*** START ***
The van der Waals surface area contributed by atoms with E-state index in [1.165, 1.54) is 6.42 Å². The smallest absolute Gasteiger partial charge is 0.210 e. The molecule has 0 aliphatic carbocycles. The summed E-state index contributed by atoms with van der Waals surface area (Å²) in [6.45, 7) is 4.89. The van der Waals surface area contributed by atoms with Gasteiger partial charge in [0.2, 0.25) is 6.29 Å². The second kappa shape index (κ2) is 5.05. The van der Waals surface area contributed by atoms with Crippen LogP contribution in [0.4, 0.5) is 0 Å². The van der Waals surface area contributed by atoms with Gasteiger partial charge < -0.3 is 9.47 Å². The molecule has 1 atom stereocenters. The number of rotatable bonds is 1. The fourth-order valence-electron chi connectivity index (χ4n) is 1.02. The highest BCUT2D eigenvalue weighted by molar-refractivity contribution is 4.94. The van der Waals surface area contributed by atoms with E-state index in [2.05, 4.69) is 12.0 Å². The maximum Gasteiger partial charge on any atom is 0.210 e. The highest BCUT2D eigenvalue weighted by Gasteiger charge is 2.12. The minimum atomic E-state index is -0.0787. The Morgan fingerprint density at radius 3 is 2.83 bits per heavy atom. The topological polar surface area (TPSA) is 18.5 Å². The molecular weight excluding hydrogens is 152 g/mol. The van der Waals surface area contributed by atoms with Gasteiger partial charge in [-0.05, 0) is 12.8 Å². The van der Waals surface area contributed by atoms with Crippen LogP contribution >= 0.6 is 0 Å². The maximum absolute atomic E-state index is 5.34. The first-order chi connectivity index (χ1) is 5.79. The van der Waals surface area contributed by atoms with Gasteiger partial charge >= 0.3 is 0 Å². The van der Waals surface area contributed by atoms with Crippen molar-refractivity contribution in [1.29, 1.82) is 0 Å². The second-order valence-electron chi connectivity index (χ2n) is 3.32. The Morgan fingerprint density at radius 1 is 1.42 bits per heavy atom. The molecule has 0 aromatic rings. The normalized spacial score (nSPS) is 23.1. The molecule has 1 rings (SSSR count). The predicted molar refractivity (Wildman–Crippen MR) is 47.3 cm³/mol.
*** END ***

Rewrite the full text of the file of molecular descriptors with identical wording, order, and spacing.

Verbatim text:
The van der Waals surface area contributed by atoms with E-state index in [1.165, 1.54) is 6.42 Å². The smallest absolute Gasteiger partial charge is 0.210 e. The molecule has 0 aliphatic carbocycles. The summed E-state index contributed by atoms with van der Waals surface area (Å²) in [6.45, 7) is 4.89. The van der Waals surface area contributed by atoms with Gasteiger partial charge in [0.2, 0.25) is 6.29 Å². The second kappa shape index (κ2) is 5.05. The van der Waals surface area contributed by atoms with Crippen LogP contribution in [0.4, 0.5) is 0 Å². The van der Waals surface area contributed by atoms with Gasteiger partial charge < -0.3 is 9.47 Å². The molecule has 1 atom stereocenters. The number of rotatable bonds is 1. The fourth-order valence-electron chi connectivity index (χ4n) is 1.02. The highest BCUT2D eigenvalue weighted by molar-refractivity contribution is 4.94. The van der Waals surface area contributed by atoms with E-state index in [2.05, 4.69) is 12.0 Å². The maximum Gasteiger partial charge on any atom is 0.210 e. The highest BCUT2D eigenvalue weighted by Gasteiger charge is 2.12. The minimum atomic E-state index is -0.0787. The Morgan fingerprint density at radius 3 is 2.83 bits per heavy atom. The topological polar surface area (TPSA) is 18.5 Å². The molecular weight excluding hydrogens is 152 g/mol. The van der Waals surface area contributed by atoms with Gasteiger partial charge in [-0.05, 0) is 12.8 Å². The van der Waals surface area contributed by atoms with Crippen LogP contribution >= 0.6 is 0 Å². The maximum absolute atomic E-state index is 5.34. The first-order chi connectivity index (χ1) is 5.79. The van der Waals surface area contributed by atoms with Gasteiger partial charge >= 0.3 is 0 Å². The van der Waals surface area contributed by atoms with Crippen molar-refractivity contribution in [1.29, 1.82) is 0 Å². The second-order valence-electron chi connectivity index (χ2n) is 3.32. The Morgan fingerprint density at radius 1 is 1.42 bits per heavy atom. The molecule has 0 aromatic rings. The normalized spacial score (nSPS) is 23.1. The molecule has 1 rings (SSSR count). The predicted molar refractivity (Wildman–Crippen MR) is 47.3 cm³/mol.